Sinn Fein loses to Unionism?

Malachi O’Doherty argues that Gerry Adams’ mistrust of the Republic’s Minister of Justice is fair enough, but that Michael McDowell nonetheless has a democratic office which “enables him to make that assessment and gives him authority abroad”. And more than that he argues that Sinn Fein has lost the last roll of the dice, by playing only to it’s own interest, and showing serial bad faith to the other community.

  • PaddyCanuck

    The fiery Phoenix will surely rise again, and Malachi will be once again be proven wrong…

  • ulsterman

    SF and Republicanism lost many years ago. Adams and co bluffed their way for as long as they could. The GFA was indeed a humiliating defeat for all Papists. The fact that both sides presented the GFA as a victory when it was pie in the sky tells its own tale.SF have hi-jacked Irish Nationalism and turned it in to a blood stained criminal mafia organisation.

    Today in 2005 the Union is more secure than ever. Even the majority of Papists support it. The Irish government has woken up to the threat SF poses to the Irish state. If SF were to win 15 Dail seats no party may be able to form a government.

    The DUP stood up to Adams and called his bluff. He fooled Trimble,not the DUP. Adams has like all other Nationalist leaders in Ulster, led the Papists to the top of the hill only for them to fall of it.

    The Union is safe.

    SF, the IRA, Dublin and the Pope have all got their asses kicked.

    The DUP will be well rewarded come May.

    God Save The Queen.

  • Malachy

    ..gives him authority abroad..

    I read this article and I am wondering what does the writer mean by this ? What authority does McDowell have abroad?

  • tadgh

    SF, the IRA, Dublin and the Pope have all got their asses kicked.

    Ulsterman, that’s a hot opinion.

    I suppose that’s the kind of statement one should expect from the point of view of a group that has been under siege for so long – a minority on an island distant from their foreign queen.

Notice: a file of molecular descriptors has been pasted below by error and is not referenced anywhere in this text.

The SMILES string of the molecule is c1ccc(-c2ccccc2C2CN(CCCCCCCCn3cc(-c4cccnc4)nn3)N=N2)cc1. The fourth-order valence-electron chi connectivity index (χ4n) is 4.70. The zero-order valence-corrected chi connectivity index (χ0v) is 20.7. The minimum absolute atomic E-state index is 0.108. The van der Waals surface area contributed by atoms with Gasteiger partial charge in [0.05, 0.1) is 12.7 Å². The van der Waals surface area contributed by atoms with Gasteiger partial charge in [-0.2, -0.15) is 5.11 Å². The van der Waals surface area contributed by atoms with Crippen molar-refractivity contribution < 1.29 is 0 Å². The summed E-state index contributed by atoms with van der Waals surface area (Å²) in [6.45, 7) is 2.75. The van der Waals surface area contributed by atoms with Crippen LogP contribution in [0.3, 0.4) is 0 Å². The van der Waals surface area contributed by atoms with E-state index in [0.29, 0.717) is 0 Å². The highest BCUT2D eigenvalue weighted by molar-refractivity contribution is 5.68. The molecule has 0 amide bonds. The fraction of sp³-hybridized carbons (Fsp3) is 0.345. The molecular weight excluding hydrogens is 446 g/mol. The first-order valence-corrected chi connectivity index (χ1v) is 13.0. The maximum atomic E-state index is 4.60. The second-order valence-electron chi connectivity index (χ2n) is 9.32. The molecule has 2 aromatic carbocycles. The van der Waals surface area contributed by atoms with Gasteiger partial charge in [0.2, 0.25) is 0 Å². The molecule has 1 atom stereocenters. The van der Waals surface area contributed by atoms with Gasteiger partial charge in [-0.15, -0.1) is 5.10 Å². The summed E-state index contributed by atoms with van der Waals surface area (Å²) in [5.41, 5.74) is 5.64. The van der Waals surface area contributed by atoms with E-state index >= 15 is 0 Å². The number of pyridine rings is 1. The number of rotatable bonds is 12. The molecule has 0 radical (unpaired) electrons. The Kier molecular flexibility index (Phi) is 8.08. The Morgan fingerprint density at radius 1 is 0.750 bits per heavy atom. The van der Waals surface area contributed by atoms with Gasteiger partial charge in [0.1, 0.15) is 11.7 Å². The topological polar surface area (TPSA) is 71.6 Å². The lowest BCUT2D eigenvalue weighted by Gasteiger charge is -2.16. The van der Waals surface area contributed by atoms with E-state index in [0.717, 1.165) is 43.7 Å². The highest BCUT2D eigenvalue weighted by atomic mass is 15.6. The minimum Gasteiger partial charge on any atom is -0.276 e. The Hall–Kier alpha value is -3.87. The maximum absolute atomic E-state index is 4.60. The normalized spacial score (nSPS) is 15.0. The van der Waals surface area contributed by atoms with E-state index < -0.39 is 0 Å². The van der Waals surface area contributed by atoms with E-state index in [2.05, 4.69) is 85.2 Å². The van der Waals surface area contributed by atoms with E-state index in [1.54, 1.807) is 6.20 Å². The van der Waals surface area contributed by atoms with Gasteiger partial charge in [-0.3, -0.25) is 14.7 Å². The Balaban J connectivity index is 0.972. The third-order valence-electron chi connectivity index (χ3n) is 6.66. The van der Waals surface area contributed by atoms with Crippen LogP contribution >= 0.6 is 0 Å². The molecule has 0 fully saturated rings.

At some level deeper than your vitriolic language, I hope that you would at least acknowledge your enemies are resourceful, resilient, and have proven over and over again that their demise has been greatly exaggerated – as I believe is the case today with SF / IRA.

    I suspect that these recent ‘troubles’ SF / IRA are facing in the media simply serve the republican agenda by forcing SF to face it’s criminal shadow and deal with its current identity crisis. Notice Dublin and Westminster are not calling for SF’s exclusion in the peace process, as they realize that SF’s inclusion is critical to the validity of any power sharing agreement. Once this issue of criminality is dealt with SF will emerge stronger than ever.

    Ironically the issue of criminality just created a cross border agreement between PSNI and the Garda Siochana. Ulsterman how do you feel about RoI police on the streets of Belfast? What’s next cross border cooperation on economy, health, employment, agriculture?

    As PaddyCanuck stated the fiery Phoenix will surely rise again.

  • IJP

    It’s a very good article.

    But I think Malachi slightly underrepresents the sincere view held among many non-Unionists that we must at least go through due process before coming to such conclusions.

  • Friendly Fire

    Can you guys not see the wood from the trees?

    Bertie is lining up a Sinn Fein Coalition with FF for the next general election, without prawn cocktail liberals from D4.

  • Cadiz

    Malachi O’Doherty is a man bites dog kind of journalist. Justice Minister McDowell’s authority in Limerick, Dundalk and Galway is rather slight.

    I am therefore puzzled to learn that his authority abroad is in any better shape. The moral authority of the Republican Movement is certainly not faring much better.

  • Gourmet

    I think the key piece of unionist doublethink comes in the articles last paragraph and its the kind of “we have always been at war with east asia” nonsense the far right does a lot.

    “Unionist leaders, for all the dissension they had to cope with, proved themselves willing to deal. It was the leadership chosen by the majority of northern nationalists who walked away. I don’t hear unionists gloating about this. Perhaps, like most nationalists, they are waiting for this amazing reality and its implications to sink in. Among those implications is the inability of any future nationalist leader to blame unionism for the failure to create a stable and democratic society here”

    So lets get this clear, Republicans walked away first from the assembly? First from the decommissioning body? First from the peace process?

    The fact is that no member of Sinn Fein or the SDLP wants the assembly suspended but we have had Unionist erected roadblocks every time there was a danger they might have to sit down with republicans.

    Firstly they pull out by former fascist youth Trimble from the decommissioning process because, damn it, he just didn’t get what he wanted from de Chastelain and that meant he would scream and scream until his party was sick and the ayatollahs of the DUP had supplanted what passed for moderate Unionism.